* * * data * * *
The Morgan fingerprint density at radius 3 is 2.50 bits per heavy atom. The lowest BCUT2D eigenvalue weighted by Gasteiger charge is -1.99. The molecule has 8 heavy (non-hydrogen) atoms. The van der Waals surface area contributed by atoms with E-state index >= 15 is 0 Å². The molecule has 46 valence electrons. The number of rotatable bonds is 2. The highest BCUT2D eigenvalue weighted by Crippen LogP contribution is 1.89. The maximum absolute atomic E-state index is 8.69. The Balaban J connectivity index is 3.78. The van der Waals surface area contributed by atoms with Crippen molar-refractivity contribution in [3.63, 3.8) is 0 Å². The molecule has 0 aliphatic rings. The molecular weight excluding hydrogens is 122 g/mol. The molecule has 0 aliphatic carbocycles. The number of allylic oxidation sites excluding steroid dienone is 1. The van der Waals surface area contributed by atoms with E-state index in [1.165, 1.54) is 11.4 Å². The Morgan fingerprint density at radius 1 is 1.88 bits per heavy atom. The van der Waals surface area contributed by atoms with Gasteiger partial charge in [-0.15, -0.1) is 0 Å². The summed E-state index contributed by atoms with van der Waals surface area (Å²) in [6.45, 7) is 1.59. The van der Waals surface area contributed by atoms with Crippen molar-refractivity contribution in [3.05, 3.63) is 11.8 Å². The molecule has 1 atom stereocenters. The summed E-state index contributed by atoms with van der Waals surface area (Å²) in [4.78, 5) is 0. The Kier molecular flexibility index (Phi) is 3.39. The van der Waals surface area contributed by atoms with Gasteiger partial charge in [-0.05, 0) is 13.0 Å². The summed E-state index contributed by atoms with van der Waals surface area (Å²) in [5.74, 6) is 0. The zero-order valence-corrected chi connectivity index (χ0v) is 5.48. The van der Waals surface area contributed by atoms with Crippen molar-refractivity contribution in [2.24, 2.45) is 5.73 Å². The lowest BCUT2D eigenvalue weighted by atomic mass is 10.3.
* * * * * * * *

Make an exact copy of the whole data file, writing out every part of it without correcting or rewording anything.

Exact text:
The Morgan fingerprint density at radius 3 is 2.50 bits per heavy atom. The lowest BCUT2D eigenvalue weighted by Gasteiger charge is -1.99. The molecule has 8 heavy (non-hydrogen) atoms. The van der Waals surface area contributed by atoms with E-state index >= 15 is 0 Å². The molecule has 46 valence electrons. The number of rotatable bonds is 2. The highest BCUT2D eigenvalue weighted by Crippen LogP contribution is 1.89. The maximum absolute atomic E-state index is 8.69. The Balaban J connectivity index is 3.78. The van der Waals surface area contributed by atoms with Crippen molar-refractivity contribution in [3.63, 3.8) is 0 Å². The molecule has 0 aliphatic rings. The molecular weight excluding hydrogens is 122 g/mol. The molecule has 0 aliphatic carbocycles. The number of allylic oxidation sites excluding steroid dienone is 1. The van der Waals surface area contributed by atoms with E-state index in [1.165, 1.54) is 11.4 Å². The Morgan fingerprint density at radius 1 is 1.88 bits per heavy atom. The van der Waals surface area contributed by atoms with Gasteiger partial charge in [-0.15, -0.1) is 0 Å². The summed E-state index contributed by atoms with van der Waals surface area (Å²) in [6.45, 7) is 1.59. The van der Waals surface area contributed by atoms with Crippen molar-refractivity contribution in [3.05, 3.63) is 11.8 Å². The molecule has 1 atom stereocenters. The summed E-state index contributed by atoms with van der Waals surface area (Å²) in [4.78, 5) is 0. The Kier molecular flexibility index (Phi) is 3.39. The van der Waals surface area contributed by atoms with Gasteiger partial charge in [-0.05, 0) is 13.0 Å². The summed E-state index contributed by atoms with van der Waals surface area (Å²) in [5.74, 6) is 0. The zero-order valence-corrected chi connectivity index (χ0v) is 5.48. The van der Waals surface area contributed by atoms with Crippen molar-refractivity contribution in [2.24, 2.45) is 5.73 Å². The lowest BCUT2D eigenvalue weighted by atomic mass is 10.3.